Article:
Someone asked us how a company should go about developing their website strategy – from participating in social media or does the updated/new website lead to the social media participation? How do we integrate the two successfully?
Get Back To Basic Marketing
My answer is first: offline marketing questions are still important when developing a website strategy:
• What do we want to accomplish with this site?
• What is our position in the marketplace?
• Who are my ideal clients?
• What do they want from a website, what is important to them?
• What can I build in to make it useful and engaging?
• Where else are they spending time (coffee shops or on Facebook)?
How are your ideal clients using social media? We have a client who was gung-ho to start a Facebook fan page but when we researched this by literally asking her clients (specific demographic), we discovered they are not using Facebook.
Web 3.0 Website Strategy
Website strategy shouldn’t develop solely from social media participation, but the core of it has had a very positive influence on “Web 3.0” sites in the way it fosters building communities based on common interests, generously sharing information and creating two-way dialogue with customers.
Gone are the days of closely guarding your secrets and being all about ME. Now are the days of being open and giving away information to create communities of enthusiastic supporters. No more broadcasting, but creating discussions and having two way conversations with the public.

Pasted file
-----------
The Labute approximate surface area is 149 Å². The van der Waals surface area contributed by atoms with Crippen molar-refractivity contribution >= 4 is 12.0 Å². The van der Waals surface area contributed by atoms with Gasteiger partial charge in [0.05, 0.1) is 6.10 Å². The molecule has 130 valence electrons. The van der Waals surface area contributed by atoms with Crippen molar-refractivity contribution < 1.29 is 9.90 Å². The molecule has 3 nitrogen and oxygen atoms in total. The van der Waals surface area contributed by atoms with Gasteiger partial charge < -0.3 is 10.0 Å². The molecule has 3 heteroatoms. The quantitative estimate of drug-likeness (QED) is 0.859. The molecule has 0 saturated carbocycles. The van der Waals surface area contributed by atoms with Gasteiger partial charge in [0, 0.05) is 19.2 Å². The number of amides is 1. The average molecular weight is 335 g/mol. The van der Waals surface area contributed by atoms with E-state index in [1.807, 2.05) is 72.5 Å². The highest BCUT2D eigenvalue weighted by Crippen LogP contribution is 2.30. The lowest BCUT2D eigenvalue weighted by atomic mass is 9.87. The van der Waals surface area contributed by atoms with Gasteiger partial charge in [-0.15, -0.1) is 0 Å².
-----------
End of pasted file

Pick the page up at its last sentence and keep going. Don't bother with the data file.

All companies can integrate this idea through creating interesting and meaningful elements in their website – whether built right in like a blog or polls, or making use of Twitter and Facebook.
In fact, Google recently changed the way they rank websites to be heavily swayed by social relevancy. They want to see a blog, a conversion form, a Twitter account related to the company, etc.
Ideas to Integrate Social Media Into Your Site
Add useful and interactive devices to your website. Include activities people can participate in, use blogs, forums, polls. Use dynamic content to keep it fresh, pulling in information that’s useful to ideal visitors. Become the site to go to for info in your industry. Add multi-media like recorded teleseminars, webinars and videos.
Use outside platforms and communities. You don’t need to reinvent the wheel within your own site when tools like MailChimp and dynamic Google maps works fantastically. Actively participate in existing communities like LinkedIn and the like, where the eyeballs already are, instead of trying to build your own version. Include links to follow you on these on your website. Use YouTube and FlickR to host your videos and photos. Add ‘social share’ buttons where appropriate to make it easy for people to share your brilliance.
Make it Part of a Larger Marketing Plan
Developing your website strategy and then managing your participation in social media should be part of your overall marketing plan and budget. Many think of social media as free or low cost, but it’s often time-consuming. Think of how often you blog, how much time you spend on LinkedIn, etc. If you incorporate elements right into your website, you should commit to keeping it up-to-date or there’s no point. Create a plan around it, like regular blog posts, checking all the dynamic links are still working properly, etc.
It’s Part of Your Brand
Remember, above all that websites and social media participation should be a carefully considered part of your brand.